Don’t bear the cost burden of EU law

By Rick Pendrous

- Last updated on GMT

Related tags Economics

Firms taking a 'make do' approach to legislation will incur scheme costs
Firms taking a 'make do' approach to legislation will incur scheme costs
New rules requiring all large firms to undertake mandatory energy efficiency assessments could end up being a major cost burden unless the findings are used to introduce savings in the businesses, warns a leading environmental consultancy.

While the Energy Savings Opportunity Scheme (ESOS), which comes into effect next year as part of the EU’s Energy Efficiency Directive, will require businesses to undertake energy efficiency audits every four years, it won’t compel them to introduce any of the potential savings they identify, says Christine St John Cox, knowledge leader for energy and carbon management with Ricardo-AEA.

Using data derived from the earlier Carbon Reduction Commitment (CRC) energy efficiency scheme, some 7,300 (including food and drink) companies across the UK employing more than 250 people are expected to be affected by ESOS. It could cost them in total more than £100M over 15 years without generating any significant benefits, warned St John Cox.

Will be affected

“It’s probably the large businesses that are already captured by CRC that will be affected,”​ said St John Cox. “However, companies won’t have to carry out audits for all their estates, just a representative sample.”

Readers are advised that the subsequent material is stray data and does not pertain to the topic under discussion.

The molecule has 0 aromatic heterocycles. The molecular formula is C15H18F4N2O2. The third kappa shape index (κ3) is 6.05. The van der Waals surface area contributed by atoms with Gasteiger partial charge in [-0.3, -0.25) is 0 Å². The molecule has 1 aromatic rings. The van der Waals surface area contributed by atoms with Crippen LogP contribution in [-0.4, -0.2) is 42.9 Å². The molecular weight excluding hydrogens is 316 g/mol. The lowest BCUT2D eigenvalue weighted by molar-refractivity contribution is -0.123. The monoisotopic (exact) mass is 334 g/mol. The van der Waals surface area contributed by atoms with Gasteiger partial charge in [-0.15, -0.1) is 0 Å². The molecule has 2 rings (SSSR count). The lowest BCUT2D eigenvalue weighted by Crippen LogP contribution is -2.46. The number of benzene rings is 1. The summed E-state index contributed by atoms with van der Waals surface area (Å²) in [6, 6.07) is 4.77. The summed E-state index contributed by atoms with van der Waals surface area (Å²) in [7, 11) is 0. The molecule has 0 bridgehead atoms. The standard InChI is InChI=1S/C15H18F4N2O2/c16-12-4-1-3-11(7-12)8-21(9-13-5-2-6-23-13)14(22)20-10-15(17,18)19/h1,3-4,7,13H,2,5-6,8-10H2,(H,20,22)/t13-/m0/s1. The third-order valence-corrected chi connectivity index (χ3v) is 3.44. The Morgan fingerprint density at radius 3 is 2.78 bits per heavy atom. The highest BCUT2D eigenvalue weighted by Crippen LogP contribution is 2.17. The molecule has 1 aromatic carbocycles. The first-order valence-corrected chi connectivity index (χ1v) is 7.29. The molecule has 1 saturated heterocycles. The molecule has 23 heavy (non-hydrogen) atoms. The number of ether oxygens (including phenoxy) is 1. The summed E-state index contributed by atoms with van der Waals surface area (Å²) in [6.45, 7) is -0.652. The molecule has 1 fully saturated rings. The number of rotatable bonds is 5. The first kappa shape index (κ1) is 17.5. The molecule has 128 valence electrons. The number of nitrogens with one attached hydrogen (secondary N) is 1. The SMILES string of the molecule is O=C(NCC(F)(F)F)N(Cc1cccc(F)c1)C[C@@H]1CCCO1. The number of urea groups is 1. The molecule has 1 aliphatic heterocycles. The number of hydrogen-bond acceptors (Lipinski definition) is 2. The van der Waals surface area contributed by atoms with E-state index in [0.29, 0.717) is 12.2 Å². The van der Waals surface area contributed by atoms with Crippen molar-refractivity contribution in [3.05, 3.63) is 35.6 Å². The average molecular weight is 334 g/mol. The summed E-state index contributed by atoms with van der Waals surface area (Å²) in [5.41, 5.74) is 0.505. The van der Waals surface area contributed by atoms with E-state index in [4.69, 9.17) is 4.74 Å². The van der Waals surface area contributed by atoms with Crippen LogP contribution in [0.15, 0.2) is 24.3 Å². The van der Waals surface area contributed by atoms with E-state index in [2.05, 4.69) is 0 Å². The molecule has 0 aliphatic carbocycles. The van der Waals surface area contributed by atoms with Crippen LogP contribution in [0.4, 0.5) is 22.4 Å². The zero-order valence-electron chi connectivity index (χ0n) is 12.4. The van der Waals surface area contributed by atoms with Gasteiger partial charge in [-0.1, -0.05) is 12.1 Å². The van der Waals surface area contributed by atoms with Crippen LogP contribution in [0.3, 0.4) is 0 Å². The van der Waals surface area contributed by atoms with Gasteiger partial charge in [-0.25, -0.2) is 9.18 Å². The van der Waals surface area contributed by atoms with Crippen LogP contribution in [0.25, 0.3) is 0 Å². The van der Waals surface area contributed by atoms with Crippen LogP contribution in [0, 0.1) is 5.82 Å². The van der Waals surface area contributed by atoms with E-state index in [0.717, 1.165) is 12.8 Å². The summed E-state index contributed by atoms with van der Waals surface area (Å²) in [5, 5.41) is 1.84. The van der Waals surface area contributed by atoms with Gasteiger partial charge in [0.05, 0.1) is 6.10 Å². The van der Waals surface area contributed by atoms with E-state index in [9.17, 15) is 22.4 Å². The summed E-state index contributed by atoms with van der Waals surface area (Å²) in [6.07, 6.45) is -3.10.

Evidence from the first CRC league table published in 2011 demonstrated that less than 25% of participating companies took full advantage of the scheme by covering a high percentage of emissions with accreditation for carbon reduction and automatic metering, she claimed.

“Unless businesses embrace ESOS it could have even less impact than CRC as ESOS carries no ‘carbon tax’,​ said St John Cox. “We’re therefore concerned that companies taking a ‘make do’ approach to the legislation will incur the scheme costs, estimated to average £10,000–17,000 for each business audit cycle, without any financial gain.

“In our experience of working with companies on CRC, preparation in advance is the key to compliance and unlocking savings in the long run. The UK is likely to offer several routes to ESOS compliance so it is important for a business to explore the options that will minimise cost while still optimising impact.”


For example, said St John Cox, a company could investigate getting accredited under the environmental management standard ISO14001 or energy management standard ISO50001. Similarly, a business should consider its internal skills and how it intends to undertake the audits, she added.

Manufacturers should take a strategic approach to energy efficiency by following up on the audits and investing in appropriate measures, she advised. It is estimated that this could help businesses make significant cost savings, potentially worth £1.9bn in total to the UK.

“You’ve got to get strategic about energy now; there are no more excuses, you’ve got to do it,​” added Ricardo-AEA management consultant Paul Maryan. “You’ve got to embrace this thing; it’s not going to go away. The sooner you do it right and properly, the easier it is going to be and the more financial benefit you are going to get.”

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